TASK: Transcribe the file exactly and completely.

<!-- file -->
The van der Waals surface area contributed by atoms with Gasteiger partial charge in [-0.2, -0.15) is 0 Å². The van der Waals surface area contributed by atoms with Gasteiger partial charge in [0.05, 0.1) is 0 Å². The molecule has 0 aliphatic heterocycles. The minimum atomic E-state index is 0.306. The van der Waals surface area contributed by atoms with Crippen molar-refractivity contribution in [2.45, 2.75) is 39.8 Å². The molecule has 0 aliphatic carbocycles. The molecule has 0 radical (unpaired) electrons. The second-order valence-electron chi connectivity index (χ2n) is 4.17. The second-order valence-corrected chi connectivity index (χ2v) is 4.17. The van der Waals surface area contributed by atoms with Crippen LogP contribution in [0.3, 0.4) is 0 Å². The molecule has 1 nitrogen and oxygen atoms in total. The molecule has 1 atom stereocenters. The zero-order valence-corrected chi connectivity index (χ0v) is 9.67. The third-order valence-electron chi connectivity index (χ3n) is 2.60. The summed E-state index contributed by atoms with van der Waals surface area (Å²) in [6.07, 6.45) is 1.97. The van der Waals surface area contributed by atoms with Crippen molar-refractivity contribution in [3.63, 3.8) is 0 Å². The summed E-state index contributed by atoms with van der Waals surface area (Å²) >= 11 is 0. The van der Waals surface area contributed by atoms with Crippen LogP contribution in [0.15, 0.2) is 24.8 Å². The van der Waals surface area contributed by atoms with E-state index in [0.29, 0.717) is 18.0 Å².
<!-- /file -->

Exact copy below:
The van der Waals surface area contributed by atoms with Gasteiger partial charge in [-0.2, -0.15) is 0 Å². The van der Waals surface area contributed by atoms with Gasteiger partial charge in [0.05, 0.1) is 0 Å². The molecule has 0 aliphatic heterocycles. The minimum atomic E-state index is 0.306. The van der Waals surface area contributed by atoms with Crippen molar-refractivity contribution in [2.45, 2.75) is 39.8 Å². The molecule has 0 aliphatic carbocycles. The molecule has 0 radical (unpaired) electrons. The second-order valence-electron chi connectivity index (χ2n) is 4.17. The second-order valence-corrected chi connectivity index (χ2v) is 4.17. The van der Waals surface area contributed by atoms with Crippen LogP contribution in [0.3, 0.4) is 0 Å². The molecule has 1 nitrogen and oxygen atoms in total. The molecule has 1 atom stereocenters. The zero-order valence-corrected chi connectivity index (χ0v) is 9.67. The third-order valence-electron chi connectivity index (χ3n) is 2.60. The summed E-state index contributed by atoms with van der Waals surface area (Å²) in [6.07, 6.45) is 1.97. The van der Waals surface area contributed by atoms with Crippen molar-refractivity contribution in [3.63, 3.8) is 0 Å². The summed E-state index contributed by atoms with van der Waals surface area (Å²) >= 11 is 0. The van der Waals surface area contributed by atoms with Crippen LogP contribution in [0.15, 0.2) is 24.8 Å². The van der Waals surface area contributed by atoms with E-state index in [0.29, 0.717) is 18.0 Å².